Sunday, January 13, 2013
Publishing and Marketing Your Crap
James Scott Bell
I get emails from The Writer's Store in Burbank, CA, because I teach there from time to time. It’s a great store that offers a wide variety of classes, many of which interest me. This one really caught my eye:
Publishing and Marketing Your Crap
Now there is an honestly titled workshop! Or so I thought for about a second. Then I realized what happened was that the subject line in my email viewer cut off the full title. And looking closer I saw that the C was really a G, and the actual title was: Publishing and Marketing Your Graphic Novel.
Nerts! I was really interested in the other one, just to see what the curriculum would look like. So, with a catchy title and no workshop, I now offer some notes on how to publish and market your crap.
1. Write fast, but with this caution: don't ever worry about growing as a writer. Believe that if you write in a genre, especially erotica, the quality of the writing doesn’t matter.
2. Don't seek anyone else's opinion about your writing, especially people you have to pay, like a freelance editor. Save your money (you're going to need it).
3. Design your own cover.
4. Upload your book.
5. Market your books by setting up robo tweets, at least eleven each day, urging people to buy your book. You don't have time to actually interact with people on social media. You should be busy writing your next piece of crap!
Okay, all seriousness aside, the issue of fast production versus quality of product is crucially important. It was recently given treatment by astute industry observer Jane Friedman. On her blog she suggested that “commodity writing” (as opposed to “literary writing”) has a chance to do well in the indie world because it can be churned out to an audience that reads these things “like candy.” She laid out the formula this way:
1. Write a ton of material.
2. Publish it yourself on all the digital platforms.
3. Repeat as quickly as possible.
4. Make a living as a writer.
Then Jane added a line that produced no small amount of blowback: “This model doesn’t care about quality.”
Indie sensation C. J. Lyons responded with a comment: “But I disagree with your point that indy writers are not concerned with quality. It's not just writing a book and repeating that leads to success, it's writing a GREAT book, one that will delight and inspire your readers to tell their friends and share it with the world, then repeat.”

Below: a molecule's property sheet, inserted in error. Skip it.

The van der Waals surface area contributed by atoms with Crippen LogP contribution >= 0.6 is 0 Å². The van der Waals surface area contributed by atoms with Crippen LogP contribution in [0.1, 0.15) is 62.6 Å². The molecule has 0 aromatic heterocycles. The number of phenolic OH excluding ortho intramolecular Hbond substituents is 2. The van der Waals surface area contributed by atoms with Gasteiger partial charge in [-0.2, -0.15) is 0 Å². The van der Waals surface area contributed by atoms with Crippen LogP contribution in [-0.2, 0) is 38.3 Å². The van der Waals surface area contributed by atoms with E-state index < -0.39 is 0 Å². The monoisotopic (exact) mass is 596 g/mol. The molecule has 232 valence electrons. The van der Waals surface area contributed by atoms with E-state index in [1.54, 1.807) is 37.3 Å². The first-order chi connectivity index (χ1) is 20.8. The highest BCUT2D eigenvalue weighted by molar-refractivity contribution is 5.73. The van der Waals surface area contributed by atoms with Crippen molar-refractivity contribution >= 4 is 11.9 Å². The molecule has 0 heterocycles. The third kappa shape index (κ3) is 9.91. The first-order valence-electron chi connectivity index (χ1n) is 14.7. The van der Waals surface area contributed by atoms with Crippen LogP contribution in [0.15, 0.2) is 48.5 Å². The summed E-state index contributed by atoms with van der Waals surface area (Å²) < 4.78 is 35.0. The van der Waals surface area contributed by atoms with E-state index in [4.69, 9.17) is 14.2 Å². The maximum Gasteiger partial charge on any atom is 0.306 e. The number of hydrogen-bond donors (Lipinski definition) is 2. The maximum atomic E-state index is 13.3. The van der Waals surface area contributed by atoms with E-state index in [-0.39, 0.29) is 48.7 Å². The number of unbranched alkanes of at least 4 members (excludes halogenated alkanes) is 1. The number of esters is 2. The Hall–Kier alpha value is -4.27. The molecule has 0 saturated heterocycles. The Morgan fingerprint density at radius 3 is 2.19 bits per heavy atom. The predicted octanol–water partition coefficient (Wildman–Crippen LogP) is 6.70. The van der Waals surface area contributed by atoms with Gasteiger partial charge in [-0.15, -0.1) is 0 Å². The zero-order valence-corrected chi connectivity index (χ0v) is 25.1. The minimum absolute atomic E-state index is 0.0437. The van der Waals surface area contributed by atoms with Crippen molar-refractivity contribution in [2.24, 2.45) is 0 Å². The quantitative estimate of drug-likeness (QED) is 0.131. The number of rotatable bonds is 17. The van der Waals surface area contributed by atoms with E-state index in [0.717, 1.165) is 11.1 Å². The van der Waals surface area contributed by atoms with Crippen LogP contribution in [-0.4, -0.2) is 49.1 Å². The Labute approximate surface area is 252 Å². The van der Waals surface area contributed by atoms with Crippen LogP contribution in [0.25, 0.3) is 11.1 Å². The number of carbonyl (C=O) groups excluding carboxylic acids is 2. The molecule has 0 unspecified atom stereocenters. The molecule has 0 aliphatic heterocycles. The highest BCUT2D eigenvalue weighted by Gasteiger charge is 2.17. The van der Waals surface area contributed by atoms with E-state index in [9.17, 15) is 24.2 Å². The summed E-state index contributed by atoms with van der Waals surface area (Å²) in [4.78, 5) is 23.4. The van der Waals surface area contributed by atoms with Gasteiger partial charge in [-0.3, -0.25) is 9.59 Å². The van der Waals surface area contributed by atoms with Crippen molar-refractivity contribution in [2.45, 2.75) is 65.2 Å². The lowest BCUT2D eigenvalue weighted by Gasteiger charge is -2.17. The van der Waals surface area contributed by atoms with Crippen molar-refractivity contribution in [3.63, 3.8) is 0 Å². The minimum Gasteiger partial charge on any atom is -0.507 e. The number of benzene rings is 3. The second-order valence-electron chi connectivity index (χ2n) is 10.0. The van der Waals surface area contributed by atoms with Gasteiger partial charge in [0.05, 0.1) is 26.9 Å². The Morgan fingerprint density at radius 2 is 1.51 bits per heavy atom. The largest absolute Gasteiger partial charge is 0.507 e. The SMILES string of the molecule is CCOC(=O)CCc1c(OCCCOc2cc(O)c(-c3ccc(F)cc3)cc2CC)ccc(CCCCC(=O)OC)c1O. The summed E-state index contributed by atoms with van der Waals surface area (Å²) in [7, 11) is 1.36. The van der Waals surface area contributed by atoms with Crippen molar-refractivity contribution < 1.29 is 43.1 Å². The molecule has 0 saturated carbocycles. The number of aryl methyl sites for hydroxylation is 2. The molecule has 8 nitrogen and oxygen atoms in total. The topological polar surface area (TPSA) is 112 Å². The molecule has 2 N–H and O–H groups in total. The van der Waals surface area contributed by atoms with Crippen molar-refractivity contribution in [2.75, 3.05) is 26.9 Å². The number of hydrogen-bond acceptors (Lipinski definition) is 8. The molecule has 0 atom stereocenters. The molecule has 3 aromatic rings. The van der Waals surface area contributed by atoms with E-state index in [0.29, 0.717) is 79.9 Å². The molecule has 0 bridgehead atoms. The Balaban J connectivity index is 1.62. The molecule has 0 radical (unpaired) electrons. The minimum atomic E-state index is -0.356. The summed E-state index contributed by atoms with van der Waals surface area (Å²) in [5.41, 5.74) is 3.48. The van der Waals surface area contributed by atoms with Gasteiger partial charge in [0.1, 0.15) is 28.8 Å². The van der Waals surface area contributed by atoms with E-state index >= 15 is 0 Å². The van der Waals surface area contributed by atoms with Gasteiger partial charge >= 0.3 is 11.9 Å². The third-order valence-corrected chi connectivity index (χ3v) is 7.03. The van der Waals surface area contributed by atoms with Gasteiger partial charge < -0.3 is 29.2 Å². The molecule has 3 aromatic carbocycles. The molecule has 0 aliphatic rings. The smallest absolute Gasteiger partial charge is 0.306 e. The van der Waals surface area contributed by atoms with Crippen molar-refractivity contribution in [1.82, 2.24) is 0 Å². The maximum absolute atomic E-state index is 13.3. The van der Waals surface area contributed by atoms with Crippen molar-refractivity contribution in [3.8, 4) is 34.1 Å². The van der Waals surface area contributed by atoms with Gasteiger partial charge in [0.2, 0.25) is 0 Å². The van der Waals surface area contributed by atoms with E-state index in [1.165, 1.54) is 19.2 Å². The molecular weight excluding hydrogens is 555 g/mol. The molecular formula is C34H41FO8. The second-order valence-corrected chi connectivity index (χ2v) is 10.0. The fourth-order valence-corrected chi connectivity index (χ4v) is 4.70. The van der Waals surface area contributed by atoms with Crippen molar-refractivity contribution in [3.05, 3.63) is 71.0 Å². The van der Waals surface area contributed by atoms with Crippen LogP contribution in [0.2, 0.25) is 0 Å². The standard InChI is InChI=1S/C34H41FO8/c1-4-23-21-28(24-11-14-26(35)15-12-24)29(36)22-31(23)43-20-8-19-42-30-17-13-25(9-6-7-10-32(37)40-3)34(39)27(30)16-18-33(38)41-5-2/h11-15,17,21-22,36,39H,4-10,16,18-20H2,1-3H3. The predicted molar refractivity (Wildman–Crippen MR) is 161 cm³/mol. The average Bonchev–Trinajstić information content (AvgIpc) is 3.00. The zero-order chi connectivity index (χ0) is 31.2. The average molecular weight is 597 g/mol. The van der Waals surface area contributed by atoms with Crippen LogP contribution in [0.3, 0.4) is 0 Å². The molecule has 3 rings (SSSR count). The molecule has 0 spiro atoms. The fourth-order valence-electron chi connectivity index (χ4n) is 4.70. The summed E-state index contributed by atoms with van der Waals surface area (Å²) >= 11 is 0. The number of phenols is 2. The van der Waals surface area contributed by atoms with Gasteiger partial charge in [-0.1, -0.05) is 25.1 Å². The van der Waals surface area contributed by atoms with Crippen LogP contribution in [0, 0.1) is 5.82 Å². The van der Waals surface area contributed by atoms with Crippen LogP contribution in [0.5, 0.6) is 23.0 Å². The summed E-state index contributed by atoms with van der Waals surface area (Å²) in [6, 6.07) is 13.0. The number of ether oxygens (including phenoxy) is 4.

Jane clarified that she was not advocating this view, but that it seems to be somewhat prevalent among those going indie.
The fertile keyboard of Porter Anderson tapped out a discussion of all this for his popular Writing on the Ether column, which prompted yours truly to add a comment of his own:
Re: "commodity" publishing. I've been saying this ever since "the boom" was a boomlet and people were going, "Whu?" about digital publishing: it's like the mass market boom post WWII. Fast, cheap, genre, and it sold a ton. And a lot of it wasn't, well, all that great. But guess what? Within that market emerged those who WERE writing with an obvious quality. John D. MacDonald. Gil Brewer. Charles Williams. Richard Prather. Ross Macdonald. And guess what else? They rose to the top. Or maybe not all the way to the top, but certainly more than halfway up the glass.
So "quality" (an amorphous thing like obscenity, which one Supreme Court justice defined as "I know it when I see it") is definitely something the indie writer ought to pursue if he or she really want to increase the odds of making real bank at this game. It's not just about numbers. My "formula" is quality + production + time.
How does one add "quality" to the writing? Study the freaking craft. Not just on one weekend. Every day, learn something, in what you read, in what you write. But carve out specific times for study, too. I don't want a brain surgeon who just surges. I want him reading the journals and going to conferences and learning to do what he does even better. Then I may be able to keep what little brain I have left.
So my bottom line is this. There may be some who argue that quality doesn’t matter and sheer volume will bring in the big dough. Allowing for the occasional exception, I say it won't. You've still got this pesky thing called a reader you have to please. If readers don't like the first book of yours they try, they're most unlikely to buy any of the other 37.
Yes, quality is in the eye of the beholder. So behold your own work, and kick it up a notch. This is the only way to improve the chances that your books won’t get dumped into the great white bowl of literary obscurity.
Flush with optimism in 2013, I remain,
Your humble correspondent.